This run of simplicity breaks with the Rogue, whose powers make her look comparable to the fighter at first glance, but who may actually be a little more involved. The first tip is in the Features – the rogue has 3 class features. Two are as expected – sneak attack and trap detection. No shock there. The third is an idea called “momentum”. It’s not a power, but a state: a rogue gains momentum when he hits someone, and loses it when he’s hit. Many rogue powers only work when the rogue has momentum. Some cost momentum to use, others do not.
This looks really interesting on paper, and I’ll be curious to see it in action. It’s a nicely generalized “setup” mechanic, and you usually only see those in magic systems (summon power), but tying it to action can really drive play in a fight, as you have to take into account whether the choice you make will help you get or maintain momentum.
The talents are interesting, in a mixed sense. A lot of them are straightforward – swap INT for CHA for some powers, Be more brutal in combat and so on, but a couple of them stood out as oddballs.
There is a Thievery talent which is very similar to the Ranger one – you get a “Thief” background at +5 (but no extra bonus, aside from the opportunity to buy feats). I admit I’m not sure why this is a talent and Trap Sense is a feature. It feels like the iron fist of the dungeon at work.
Improved Sneak Attack is something I never like seeing because in every game I’ve seen, it’s basically mandatory, since sneak attack damage is so essential to the overall combat effectiveness of the rogue. This does not seem to break the trend.
The “Smooth Talk” talent is fascinating, and I think people will love or hate it. It hangs a lantern on one of the worst abuses of social play and runs with it. Basically, once per day, if you (the player) can persuade the GM (the person) with your line of bullshit, then you have a 50/50 chance of establishing a temporary relationship with an Icon (which cascades into influencing the situation in play). Historically, player persuasiveness trumping mechanics is something of a bugbear in social interaction design, but explicitly creating a mechanical space for that persuasiveness is….kind of neat. I totally want to see it in action more, esp. because I suspect its value varies from table to table.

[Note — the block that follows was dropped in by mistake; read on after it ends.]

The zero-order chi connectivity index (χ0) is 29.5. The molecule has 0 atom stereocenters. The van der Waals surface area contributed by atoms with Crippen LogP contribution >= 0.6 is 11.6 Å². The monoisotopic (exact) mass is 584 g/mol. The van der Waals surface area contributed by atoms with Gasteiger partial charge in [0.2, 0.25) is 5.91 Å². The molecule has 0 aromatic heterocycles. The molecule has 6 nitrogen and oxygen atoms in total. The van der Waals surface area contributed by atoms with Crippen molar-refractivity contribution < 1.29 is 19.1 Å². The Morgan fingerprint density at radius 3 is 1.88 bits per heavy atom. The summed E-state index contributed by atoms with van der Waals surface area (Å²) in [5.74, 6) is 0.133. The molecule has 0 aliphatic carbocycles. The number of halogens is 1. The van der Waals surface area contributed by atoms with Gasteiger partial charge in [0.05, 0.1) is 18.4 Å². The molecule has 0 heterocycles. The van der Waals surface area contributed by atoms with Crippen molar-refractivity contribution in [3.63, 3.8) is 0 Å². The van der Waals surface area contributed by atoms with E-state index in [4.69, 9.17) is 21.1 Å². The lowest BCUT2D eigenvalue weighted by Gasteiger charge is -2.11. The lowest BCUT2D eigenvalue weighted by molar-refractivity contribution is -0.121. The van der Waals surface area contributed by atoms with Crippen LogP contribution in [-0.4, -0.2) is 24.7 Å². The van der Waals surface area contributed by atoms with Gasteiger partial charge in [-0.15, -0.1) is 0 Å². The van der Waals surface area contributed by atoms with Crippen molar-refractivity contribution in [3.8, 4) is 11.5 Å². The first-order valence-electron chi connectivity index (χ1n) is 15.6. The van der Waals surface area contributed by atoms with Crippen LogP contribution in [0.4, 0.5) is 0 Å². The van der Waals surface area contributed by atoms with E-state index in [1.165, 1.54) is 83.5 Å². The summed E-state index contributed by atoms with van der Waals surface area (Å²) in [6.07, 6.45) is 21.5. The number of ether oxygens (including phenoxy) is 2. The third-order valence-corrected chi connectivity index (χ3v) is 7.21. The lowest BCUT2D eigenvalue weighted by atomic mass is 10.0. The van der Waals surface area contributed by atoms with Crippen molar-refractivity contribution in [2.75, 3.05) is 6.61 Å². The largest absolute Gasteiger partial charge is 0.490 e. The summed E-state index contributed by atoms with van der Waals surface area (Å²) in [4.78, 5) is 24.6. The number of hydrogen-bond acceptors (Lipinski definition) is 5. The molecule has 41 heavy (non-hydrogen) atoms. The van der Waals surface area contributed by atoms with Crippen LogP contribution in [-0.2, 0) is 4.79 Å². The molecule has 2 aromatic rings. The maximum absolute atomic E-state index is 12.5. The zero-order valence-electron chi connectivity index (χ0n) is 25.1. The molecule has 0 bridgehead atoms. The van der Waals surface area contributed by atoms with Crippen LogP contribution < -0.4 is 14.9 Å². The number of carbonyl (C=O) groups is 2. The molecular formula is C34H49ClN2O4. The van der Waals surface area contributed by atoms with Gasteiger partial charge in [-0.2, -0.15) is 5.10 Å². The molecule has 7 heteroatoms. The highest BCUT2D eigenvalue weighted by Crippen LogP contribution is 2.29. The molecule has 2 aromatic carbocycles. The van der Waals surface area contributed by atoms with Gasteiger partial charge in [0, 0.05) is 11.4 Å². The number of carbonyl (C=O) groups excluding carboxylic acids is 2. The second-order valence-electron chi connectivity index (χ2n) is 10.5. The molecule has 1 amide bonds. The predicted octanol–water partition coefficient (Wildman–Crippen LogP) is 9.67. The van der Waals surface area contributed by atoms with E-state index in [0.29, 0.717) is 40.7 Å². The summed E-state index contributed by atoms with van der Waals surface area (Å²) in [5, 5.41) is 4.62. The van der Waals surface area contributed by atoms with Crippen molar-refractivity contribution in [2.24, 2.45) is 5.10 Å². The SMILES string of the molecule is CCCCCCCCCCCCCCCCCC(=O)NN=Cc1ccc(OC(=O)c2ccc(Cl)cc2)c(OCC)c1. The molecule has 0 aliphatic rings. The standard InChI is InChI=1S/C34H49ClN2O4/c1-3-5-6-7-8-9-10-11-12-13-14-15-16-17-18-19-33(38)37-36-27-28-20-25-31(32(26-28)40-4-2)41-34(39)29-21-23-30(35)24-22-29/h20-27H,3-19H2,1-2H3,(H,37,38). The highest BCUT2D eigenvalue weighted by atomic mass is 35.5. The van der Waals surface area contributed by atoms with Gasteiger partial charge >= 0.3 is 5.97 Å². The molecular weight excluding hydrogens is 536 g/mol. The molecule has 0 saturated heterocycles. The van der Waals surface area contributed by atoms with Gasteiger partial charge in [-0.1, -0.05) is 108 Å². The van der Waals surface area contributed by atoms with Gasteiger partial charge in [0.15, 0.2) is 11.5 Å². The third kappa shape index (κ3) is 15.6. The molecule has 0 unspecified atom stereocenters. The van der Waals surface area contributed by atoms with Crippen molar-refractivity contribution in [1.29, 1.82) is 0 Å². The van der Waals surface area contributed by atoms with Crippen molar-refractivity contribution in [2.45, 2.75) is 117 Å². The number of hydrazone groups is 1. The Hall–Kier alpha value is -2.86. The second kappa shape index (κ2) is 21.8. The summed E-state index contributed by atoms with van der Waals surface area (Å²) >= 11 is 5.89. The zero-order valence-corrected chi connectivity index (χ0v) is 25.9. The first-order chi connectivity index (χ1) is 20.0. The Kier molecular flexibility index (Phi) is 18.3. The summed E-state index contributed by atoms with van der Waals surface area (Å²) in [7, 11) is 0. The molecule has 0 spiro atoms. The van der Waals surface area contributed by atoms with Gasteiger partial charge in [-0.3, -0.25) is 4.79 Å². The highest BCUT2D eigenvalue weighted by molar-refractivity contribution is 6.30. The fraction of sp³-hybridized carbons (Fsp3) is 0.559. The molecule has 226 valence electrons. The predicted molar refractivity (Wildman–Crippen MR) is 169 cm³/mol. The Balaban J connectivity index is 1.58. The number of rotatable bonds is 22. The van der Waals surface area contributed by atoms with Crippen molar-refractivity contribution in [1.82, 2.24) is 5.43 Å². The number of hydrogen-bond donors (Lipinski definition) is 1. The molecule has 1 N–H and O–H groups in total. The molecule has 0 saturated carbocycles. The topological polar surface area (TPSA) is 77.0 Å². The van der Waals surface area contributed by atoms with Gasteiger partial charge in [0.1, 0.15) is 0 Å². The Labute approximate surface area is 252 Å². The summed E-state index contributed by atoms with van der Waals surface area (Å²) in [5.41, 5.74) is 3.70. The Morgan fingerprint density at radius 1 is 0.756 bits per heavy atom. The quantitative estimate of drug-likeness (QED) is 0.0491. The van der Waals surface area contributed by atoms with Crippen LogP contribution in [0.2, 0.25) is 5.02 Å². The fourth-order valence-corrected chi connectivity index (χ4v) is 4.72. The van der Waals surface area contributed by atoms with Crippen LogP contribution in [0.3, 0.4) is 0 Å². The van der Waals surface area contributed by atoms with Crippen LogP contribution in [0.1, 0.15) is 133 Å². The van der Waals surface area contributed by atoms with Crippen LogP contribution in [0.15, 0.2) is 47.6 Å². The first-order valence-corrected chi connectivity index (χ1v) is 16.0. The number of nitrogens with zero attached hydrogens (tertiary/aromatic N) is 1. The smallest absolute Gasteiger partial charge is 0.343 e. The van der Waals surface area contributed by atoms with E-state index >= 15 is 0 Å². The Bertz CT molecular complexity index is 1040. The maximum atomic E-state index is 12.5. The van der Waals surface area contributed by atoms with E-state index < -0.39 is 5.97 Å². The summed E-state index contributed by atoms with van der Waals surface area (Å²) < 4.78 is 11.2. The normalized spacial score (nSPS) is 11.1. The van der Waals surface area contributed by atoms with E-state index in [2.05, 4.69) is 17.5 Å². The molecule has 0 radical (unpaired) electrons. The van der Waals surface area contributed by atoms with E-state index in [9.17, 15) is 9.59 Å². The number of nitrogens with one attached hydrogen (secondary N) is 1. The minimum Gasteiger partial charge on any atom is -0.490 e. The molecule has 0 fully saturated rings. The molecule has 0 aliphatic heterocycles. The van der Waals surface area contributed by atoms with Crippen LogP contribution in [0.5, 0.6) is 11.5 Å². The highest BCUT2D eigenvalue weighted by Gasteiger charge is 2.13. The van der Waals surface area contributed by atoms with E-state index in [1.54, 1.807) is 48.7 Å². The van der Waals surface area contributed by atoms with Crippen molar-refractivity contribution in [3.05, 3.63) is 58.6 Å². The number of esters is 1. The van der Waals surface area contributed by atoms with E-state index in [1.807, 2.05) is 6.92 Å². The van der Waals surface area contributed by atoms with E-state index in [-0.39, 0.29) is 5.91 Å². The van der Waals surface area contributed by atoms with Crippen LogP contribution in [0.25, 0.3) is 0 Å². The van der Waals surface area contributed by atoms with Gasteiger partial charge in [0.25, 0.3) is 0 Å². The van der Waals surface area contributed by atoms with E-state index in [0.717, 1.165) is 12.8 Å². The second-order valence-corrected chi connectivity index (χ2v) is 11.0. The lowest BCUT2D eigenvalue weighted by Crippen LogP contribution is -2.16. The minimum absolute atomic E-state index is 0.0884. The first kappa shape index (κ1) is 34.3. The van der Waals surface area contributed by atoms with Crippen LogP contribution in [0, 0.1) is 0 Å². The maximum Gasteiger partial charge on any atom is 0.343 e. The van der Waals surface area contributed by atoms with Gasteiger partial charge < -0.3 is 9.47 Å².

Similarly, the “Swashbuckle” talent kind of cuts both ways. It lets you expend momentum to narrate doing something awesome, dramatic and swashbuckly. But my instinctive reaction is “Wait, so I can’t do that normally?” The authors are aware of this, and address it a little, asserting that the talent means you often succeed automatically where others might need to make a difficult skill roll. That feels like half an answer to me, especially because most swashbuckling stuff is a more colorful path to the same end, so the interaction with dice is not always clear. But for a table that does not feel it has the freedom to do these kinds of things, the explicit invitation offered by the talent is pretty cool. So, like Smooth Talk, I’m not sure that works equally well at every table.
The actual powers themselves are pretty straightforward, with the only real potential confusion coming if you haven’t fully grokked momentum. They reinforce the basic idea of the rogue as a fast moving, mobile fighter with the potential to get off more attacks. They do an interesting job of keeping the effects interesting (and balanced by the need for momentum) so there’s no automatic decision to drop all low level powers in favor of high level ones.
Ok, 3 down, 2 to go. I’ve been warned that the last, the Wizard, is even more complicated than the Bard, so this should be a fun ride.
- 2 of them are mutually exclusive, and one can be taken multiple times, so the ratio is a little less straightforward than 8:5. ↩
- The hack I’d do? Relationship based talents. That is, talents demanding a relationship with a certain Icon. Want to be a Dragon Knight and buy the Draconic Fury talent? Have to have a relationship with the Wyrm or the Three. Easy peasy. ↩
- Seriously, it made me crazy when rangers became two weapon dudes because of Drizzt. Yes, there are some other examples (but I can cite many more examples of why rangers should be awesome with the bow, and they’re not) but really, it’s Drizzt, who uses two weapons because he’s a Drow. I accept that it is now baked into D&D canon, but still, rage! ↩
- I’ve fiddled with some Fate hacks that work like this, so I have a bias in favor of the idea. ↩